China's growing economic malaise, reflected in the latest batch of weak manufacturing data, may trigger a fresh round of stimulus measures from the government as Beijing looks to defend its annual growth target of 7.5 percent, economists tell CNBC.
The China HSBC flash purchasing managers index (PMI) fell to an 11-month low of 47.7 in July from a June final reading of 48.2, as the world's second largest economy continues to reel from deleveraging and tight monetary policy.
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"We do expect some support because now it's quite uncertain how China can achieve 7.5 percent (annual growth), which is the floor, without introducing measures to deal with the situation," Dariusz Kowalczyk, senior economist and strategist, Asia ex-Japan at Credit Agricole.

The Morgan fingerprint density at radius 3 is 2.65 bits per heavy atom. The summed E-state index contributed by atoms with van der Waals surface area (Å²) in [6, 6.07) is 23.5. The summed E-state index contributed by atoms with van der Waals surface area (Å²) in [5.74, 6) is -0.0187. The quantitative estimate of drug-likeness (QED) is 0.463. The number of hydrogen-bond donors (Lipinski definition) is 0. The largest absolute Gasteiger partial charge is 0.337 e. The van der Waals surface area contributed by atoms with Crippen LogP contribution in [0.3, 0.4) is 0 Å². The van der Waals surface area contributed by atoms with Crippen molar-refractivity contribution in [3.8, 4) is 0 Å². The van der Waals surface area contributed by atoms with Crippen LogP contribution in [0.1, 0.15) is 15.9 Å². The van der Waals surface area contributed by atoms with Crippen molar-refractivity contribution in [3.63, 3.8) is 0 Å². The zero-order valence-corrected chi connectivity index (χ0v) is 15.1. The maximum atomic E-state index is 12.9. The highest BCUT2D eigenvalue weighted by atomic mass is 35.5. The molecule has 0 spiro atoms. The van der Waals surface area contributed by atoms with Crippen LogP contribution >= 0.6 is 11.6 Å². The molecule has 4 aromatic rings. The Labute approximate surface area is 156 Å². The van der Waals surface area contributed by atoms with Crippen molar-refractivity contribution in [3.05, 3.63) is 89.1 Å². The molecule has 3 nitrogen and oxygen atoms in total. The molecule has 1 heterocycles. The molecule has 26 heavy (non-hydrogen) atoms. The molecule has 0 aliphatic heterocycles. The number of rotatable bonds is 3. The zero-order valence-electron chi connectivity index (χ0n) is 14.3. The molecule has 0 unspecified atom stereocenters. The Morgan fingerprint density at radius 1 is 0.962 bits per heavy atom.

According to Jian Chang, economist at Barclays, economic support could come in a matter of weeks.
"Combined with the broad-based slowdown in economic activity in June, we expect more announcements from various government bodies in the coming weeks to support growth," Jian Chang, economist at Barclays wrote in a note on Tuesday.
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A factor that could swing the balance in favor of government intervention is the continued weakness in the labor market. The China HSBC PMI employment sub-index came in at 47.3, which is at a 52-month low.
"Employment conditions are more important for the government than output so deterioration here further boosts odds of stimulus," Kowalczyk said.